Goods & Services
If we don’t like it, nobody will
Americans will never eat a seared-ahi salad at a Chevy’s Fresh Mex restaurant, and they have Sacramentans to blame. Or thank.
If you visited a Chevy’s in these parts last summer and ordered a “spinach and artichoke ’dilla,” a “tableside-up margarita” or another unfamiliar and exotic-sounding item and were then handed a survey to gauge your gastronomical experience, you were part of an ancient business practice known as the market test.
Marketing pros regard Sacramento as an ideal product proving ground—a place where the public’s ages, tastes and ethnicities represent a mini-America crammed into a hot, flat space between two rivers and four highways.
Judy Mikalonis, chief creative officer at Verbulant Creative in Elk Grove, says Sacramento has a diverse racial, ethnic, religious and demographic population and that people moving into the area bring with them geographically varied opinions.
Products like Pampers diapers, Bistro Light cigarettes, Starbucks’ Frappuccino Light and Jamba Juice’s Enlightened Smoothies have dress-rehearsed here. Some went on to national stardom while others disappeared.
Consumers and residents of Sacramento shoulder a mighty responsibility: determining the purchasing options of middle-class Americans everywhere. It is a form of civil service much easier than jury duty and far more rewarding than, say, voting in a presidential election in which, in California at least, your role in the outcome is usually a foregone conclusion. When we see a product that is so ill-conceived, so overtly bad, it’s possible that we can actually influence its manufacturers to shelve it for good.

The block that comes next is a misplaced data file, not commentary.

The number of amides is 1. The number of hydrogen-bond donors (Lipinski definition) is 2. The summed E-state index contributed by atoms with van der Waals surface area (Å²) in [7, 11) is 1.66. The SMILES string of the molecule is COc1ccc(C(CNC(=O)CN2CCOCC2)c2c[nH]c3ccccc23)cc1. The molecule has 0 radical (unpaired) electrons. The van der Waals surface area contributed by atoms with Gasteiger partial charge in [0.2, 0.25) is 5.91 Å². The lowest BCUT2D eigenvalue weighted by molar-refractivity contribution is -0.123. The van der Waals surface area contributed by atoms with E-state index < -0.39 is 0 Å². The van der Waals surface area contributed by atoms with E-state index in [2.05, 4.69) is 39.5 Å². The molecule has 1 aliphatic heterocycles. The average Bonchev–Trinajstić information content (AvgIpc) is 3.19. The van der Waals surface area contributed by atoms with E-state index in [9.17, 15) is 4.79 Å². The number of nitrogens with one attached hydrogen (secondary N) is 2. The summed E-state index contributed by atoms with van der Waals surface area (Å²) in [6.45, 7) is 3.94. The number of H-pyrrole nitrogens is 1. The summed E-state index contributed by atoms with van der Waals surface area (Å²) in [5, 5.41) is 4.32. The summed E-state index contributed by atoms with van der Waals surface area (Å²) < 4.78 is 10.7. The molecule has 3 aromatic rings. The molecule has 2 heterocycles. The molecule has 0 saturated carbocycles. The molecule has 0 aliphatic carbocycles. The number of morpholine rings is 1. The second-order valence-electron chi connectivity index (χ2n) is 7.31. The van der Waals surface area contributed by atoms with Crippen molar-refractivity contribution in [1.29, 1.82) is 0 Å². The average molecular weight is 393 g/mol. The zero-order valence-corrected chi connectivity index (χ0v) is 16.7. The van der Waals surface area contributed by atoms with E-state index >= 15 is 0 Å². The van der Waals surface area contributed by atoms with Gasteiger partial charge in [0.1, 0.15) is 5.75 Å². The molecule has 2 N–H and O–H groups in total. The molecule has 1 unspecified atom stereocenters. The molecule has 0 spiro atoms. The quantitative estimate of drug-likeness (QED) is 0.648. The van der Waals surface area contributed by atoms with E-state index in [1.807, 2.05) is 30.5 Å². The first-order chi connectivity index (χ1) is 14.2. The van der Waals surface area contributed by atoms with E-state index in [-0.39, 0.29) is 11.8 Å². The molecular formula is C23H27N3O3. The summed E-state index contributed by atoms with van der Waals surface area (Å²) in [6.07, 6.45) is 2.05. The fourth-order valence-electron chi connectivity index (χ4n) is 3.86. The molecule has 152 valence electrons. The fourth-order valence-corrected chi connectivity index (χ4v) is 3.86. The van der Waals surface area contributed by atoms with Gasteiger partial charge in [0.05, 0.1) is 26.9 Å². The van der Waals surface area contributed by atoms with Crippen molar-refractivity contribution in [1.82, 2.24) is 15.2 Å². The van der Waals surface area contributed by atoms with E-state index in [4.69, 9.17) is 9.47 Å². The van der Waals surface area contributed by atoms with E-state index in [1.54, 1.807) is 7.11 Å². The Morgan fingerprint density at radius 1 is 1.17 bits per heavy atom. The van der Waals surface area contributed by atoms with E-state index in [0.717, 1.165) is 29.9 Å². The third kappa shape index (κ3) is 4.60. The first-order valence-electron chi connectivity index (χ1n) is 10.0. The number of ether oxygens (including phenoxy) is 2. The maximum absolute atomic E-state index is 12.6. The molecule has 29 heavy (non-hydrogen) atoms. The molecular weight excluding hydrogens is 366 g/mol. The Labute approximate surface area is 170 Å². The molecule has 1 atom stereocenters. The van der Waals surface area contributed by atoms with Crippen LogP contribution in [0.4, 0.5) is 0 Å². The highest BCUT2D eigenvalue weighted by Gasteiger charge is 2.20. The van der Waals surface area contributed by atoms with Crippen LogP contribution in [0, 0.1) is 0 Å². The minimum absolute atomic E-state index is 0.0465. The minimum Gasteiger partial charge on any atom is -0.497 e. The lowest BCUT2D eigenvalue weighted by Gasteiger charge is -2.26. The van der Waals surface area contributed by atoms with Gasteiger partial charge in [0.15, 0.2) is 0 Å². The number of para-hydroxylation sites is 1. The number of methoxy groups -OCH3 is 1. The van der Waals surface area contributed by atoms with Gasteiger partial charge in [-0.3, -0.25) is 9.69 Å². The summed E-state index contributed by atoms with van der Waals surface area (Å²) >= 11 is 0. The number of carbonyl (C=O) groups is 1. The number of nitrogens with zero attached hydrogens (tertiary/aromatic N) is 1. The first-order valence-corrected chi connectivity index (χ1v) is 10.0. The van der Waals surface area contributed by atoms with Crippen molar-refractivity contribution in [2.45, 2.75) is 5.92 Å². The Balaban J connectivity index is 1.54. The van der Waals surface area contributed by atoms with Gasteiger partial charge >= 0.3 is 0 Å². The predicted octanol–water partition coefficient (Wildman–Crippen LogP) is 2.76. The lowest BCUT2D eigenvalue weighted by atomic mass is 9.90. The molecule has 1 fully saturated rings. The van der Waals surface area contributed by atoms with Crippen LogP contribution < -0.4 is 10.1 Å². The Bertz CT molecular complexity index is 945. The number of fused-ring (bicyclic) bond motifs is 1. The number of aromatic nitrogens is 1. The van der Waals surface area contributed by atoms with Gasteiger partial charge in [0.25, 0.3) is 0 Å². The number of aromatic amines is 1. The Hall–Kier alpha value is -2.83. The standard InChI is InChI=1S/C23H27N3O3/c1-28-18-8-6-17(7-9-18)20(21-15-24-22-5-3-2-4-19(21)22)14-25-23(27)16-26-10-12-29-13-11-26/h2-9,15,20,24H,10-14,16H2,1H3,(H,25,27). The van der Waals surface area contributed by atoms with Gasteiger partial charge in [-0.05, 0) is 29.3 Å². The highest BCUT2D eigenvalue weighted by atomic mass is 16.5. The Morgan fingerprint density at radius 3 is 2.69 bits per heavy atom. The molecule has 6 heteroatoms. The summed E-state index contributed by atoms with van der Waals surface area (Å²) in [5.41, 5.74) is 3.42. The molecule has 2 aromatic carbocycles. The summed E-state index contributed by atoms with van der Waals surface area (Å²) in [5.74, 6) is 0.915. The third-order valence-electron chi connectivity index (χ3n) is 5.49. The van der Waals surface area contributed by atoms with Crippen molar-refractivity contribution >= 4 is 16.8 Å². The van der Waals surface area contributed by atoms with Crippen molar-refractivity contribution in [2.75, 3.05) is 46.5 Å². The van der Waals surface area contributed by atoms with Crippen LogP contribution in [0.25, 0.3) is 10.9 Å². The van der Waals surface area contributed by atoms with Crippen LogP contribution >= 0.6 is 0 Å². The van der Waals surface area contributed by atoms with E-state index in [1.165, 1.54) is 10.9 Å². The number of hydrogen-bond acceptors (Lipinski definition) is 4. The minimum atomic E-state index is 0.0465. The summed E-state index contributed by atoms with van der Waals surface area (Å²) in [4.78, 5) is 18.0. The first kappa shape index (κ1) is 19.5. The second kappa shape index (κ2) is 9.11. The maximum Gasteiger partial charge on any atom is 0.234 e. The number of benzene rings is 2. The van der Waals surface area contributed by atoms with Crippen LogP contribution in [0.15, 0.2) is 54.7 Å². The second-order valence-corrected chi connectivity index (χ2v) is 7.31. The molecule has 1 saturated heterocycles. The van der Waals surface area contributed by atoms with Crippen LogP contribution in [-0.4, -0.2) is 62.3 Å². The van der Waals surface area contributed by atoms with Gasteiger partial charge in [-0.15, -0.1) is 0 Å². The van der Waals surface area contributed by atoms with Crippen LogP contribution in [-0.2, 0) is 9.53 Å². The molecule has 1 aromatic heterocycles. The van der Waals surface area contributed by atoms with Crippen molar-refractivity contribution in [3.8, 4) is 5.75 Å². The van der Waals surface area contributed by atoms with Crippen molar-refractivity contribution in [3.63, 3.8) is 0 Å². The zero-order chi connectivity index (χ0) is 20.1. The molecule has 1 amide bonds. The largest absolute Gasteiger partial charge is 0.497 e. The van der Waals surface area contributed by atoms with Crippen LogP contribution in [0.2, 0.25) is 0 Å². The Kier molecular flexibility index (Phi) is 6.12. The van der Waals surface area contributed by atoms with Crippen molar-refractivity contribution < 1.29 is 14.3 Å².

I believe I was one of these unwitting consumer activists earlier this year when I took a call from someone doing “market testing.” After a thorough and embarrassing probe of my exercise habits (none) and eating habits (lots), he asked a question that quickened my pulse. Had I been to Jamba Juice, had I tried an Enlightened Smoothie, and could I rate it from 1 to 10?
This question brought back painful and vivid memories. The Enlightened Smoothie was a low-calorie version of regular Jamba Juice, made with an “enlightened base.” I had tried it and, well, hated it. It had the texture of milk of magnesia and the keep-down potential of a quart of tequila. Drinking it was a suffering I hadn’t experienced since I accidentally took a swig of my niece’s baby formula 15 years ago.
Don’t misunderstand. I adore Jamba Juice. I go there at least once a week, and I don’t care how many calories I consume because it tastes good and is very likely the only fruit serving I’ll have until my next visit. This is probably why I was so eager to unload my dissatisfaction on this market tester. How could Jamba Juice sully such a fine product? Having no negative numbers to choose from, I settled for a rating of one. I confessed to him that I had truly wanted to like the Enlightened Smoothie, but my gag reflex wouldn’t let me. I just couldn’t choke it down. Sadly, 80 percent of it ended up in the trash.
On a recent trip to the franchise on Alhambra Boulevard, I noticed that the low-cal imposters were still on the wall menu, next to some new, uncomplicated-sounding summer specials made with lemons and limes. My disappointment progressed to self-doubt and finally panic. Did the test marketers misplace my comments? Had I been too hard on the Enlightened Smoothie? Or am I simply an outcast in my own city—an un-average American, unlike the rest of you Sacramentans?